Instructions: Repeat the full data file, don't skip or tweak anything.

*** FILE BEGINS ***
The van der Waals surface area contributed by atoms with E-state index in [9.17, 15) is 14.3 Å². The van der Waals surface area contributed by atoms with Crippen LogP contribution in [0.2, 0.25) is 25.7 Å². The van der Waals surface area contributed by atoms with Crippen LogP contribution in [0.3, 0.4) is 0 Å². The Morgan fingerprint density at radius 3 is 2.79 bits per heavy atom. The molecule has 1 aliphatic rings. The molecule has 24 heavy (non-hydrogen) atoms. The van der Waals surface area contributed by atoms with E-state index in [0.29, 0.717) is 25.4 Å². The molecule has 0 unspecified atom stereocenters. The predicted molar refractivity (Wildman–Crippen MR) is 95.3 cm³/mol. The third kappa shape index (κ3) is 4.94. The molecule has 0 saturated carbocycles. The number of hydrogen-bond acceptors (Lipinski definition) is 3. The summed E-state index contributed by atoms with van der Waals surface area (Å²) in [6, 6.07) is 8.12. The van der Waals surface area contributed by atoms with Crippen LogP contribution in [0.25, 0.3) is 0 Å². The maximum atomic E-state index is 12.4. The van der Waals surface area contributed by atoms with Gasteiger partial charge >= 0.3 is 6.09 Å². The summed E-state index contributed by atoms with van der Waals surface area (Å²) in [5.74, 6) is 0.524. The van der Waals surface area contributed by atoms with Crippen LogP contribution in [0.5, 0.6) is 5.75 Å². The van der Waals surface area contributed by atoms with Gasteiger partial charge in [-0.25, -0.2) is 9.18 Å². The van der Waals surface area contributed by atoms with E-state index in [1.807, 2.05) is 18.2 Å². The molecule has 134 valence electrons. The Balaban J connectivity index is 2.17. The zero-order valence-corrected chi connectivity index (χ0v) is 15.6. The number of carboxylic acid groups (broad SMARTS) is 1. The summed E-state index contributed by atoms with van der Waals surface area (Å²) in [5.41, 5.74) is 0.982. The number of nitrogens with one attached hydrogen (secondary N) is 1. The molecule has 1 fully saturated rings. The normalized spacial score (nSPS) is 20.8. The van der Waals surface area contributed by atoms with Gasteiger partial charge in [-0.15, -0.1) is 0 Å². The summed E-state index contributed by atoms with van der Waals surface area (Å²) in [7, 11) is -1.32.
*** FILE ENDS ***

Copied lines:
The van der Waals surface area contributed by atoms with E-state index in [9.17, 15) is 14.3 Å². The van der Waals surface area contributed by atoms with Crippen LogP contribution in [0.2, 0.25) is 25.7 Å². The van der Waals surface area contributed by atoms with Crippen LogP contribution in [0.3, 0.4) is 0 Å². The Morgan fingerprint density at radius 3 is 2.79 bits per heavy atom. The molecule has 1 aliphatic rings. The molecule has 24 heavy (non-hydrogen) atoms. The van der Waals surface area contributed by atoms with E-state index in [0.29, 0.717) is 25.4 Å². The molecule has 0 unspecified atom stereocenters. The predicted molar refractivity (Wildman–Crippen MR) is 95.3 cm³/mol. The third kappa shape index (κ3) is 4.94. The molecule has 0 saturated carbocycles. The number of hydrogen-bond acceptors (Lipinski definition) is 3. The summed E-state index contributed by atoms with van der Waals surface area (Å²) in [6, 6.07) is 8.12. The van der Waals surface area contributed by atoms with Crippen LogP contribution in [0.25, 0.3) is 0 Å². The maximum atomic E-state index is 12.4. The van der Waals surface area contributed by atoms with Gasteiger partial charge >= 0.3 is 6.09 Å². The summed E-state index contributed by atoms with van der Waals surface area (Å²) in [5.74, 6) is 0.524. The van der Waals surface area contributed by atoms with Crippen LogP contribution in [0.5, 0.6) is 5.75 Å². The van der Waals surface area contributed by atoms with Gasteiger partial charge in [-0.25, -0.2) is 9.18 Å². The van der Waals surface area contributed by atoms with E-state index in [1.807, 2.05) is 18.2 Å². The molecule has 134 valence electrons. The Balaban J connectivity index is 2.17. The zero-order valence-corrected chi connectivity index (χ0v) is 15.6. The number of carboxylic acid groups (broad SMARTS) is 1. The summed E-state index contributed by atoms with van der Waals surface area (Å²) in [5.41, 5.74) is 0.982. The number of nitrogens with one attached hydrogen (secondary N) is 1. The molecule has 1 fully saturated rings. The normalized spacial score (nSPS) is 20.8. The van der Waals surface area contributed by atoms with Gasteiger partial charge in [-0.15, -0.1) is 0 Å². The summed E-state index contributed by atoms with van der Waals surface area (Å²) in [7, 11) is -1.32.